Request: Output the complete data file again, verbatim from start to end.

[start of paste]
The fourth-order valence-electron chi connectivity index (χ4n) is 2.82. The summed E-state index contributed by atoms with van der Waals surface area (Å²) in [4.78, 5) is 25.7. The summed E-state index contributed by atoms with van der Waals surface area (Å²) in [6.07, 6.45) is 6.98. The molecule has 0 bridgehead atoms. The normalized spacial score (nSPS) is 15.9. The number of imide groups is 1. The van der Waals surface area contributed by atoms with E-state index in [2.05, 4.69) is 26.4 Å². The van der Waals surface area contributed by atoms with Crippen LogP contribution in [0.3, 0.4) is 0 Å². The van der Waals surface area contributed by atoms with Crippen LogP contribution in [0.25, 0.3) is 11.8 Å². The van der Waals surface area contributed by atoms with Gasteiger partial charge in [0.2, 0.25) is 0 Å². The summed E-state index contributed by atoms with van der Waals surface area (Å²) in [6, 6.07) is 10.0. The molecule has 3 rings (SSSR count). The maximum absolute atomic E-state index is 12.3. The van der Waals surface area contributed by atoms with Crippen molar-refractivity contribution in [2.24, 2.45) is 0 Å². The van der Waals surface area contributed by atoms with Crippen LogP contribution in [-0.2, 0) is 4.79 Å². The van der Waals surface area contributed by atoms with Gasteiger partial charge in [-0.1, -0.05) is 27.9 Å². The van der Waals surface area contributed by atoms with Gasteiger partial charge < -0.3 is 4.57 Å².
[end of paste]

The fourth-order valence-electron chi connectivity index (χ4n) is 2.82. The summed E-state index contributed by atoms with van der Waals surface area (Å²) in [4.78, 5) is 25.7. The summed E-state index contributed by atoms with van der Waals surface area (Å²) in [6.07, 6.45) is 6.98. The molecule has 0 bridgehead atoms. The normalized spacial score (nSPS) is 15.9. The number of imide groups is 1. The van der Waals surface area contributed by atoms with E-state index in [2.05, 4.69) is 26.4 Å². The van der Waals surface area contributed by atoms with Crippen LogP contribution in [0.3, 0.4) is 0 Å². The van der Waals surface area contributed by atoms with Crippen LogP contribution in [0.25, 0.3) is 11.8 Å². The van der Waals surface area contributed by atoms with Gasteiger partial charge in [0.2, 0.25) is 0 Å². The summed E-state index contributed by atoms with van der Waals surface area (Å²) in [6, 6.07) is 10.0. The molecule has 3 rings (SSSR count). The maximum absolute atomic E-state index is 12.3. The van der Waals surface area contributed by atoms with Crippen molar-refractivity contribution in [2.24, 2.45) is 0 Å². The van der Waals surface area contributed by atoms with Crippen LogP contribution in [-0.2, 0) is 4.79 Å². The van der Waals surface area contributed by atoms with Gasteiger partial charge in [-0.1, -0.05) is 27.9 Å². The van der Waals surface area contributed by atoms with Gasteiger partial charge < -0.3 is 4.57 Å².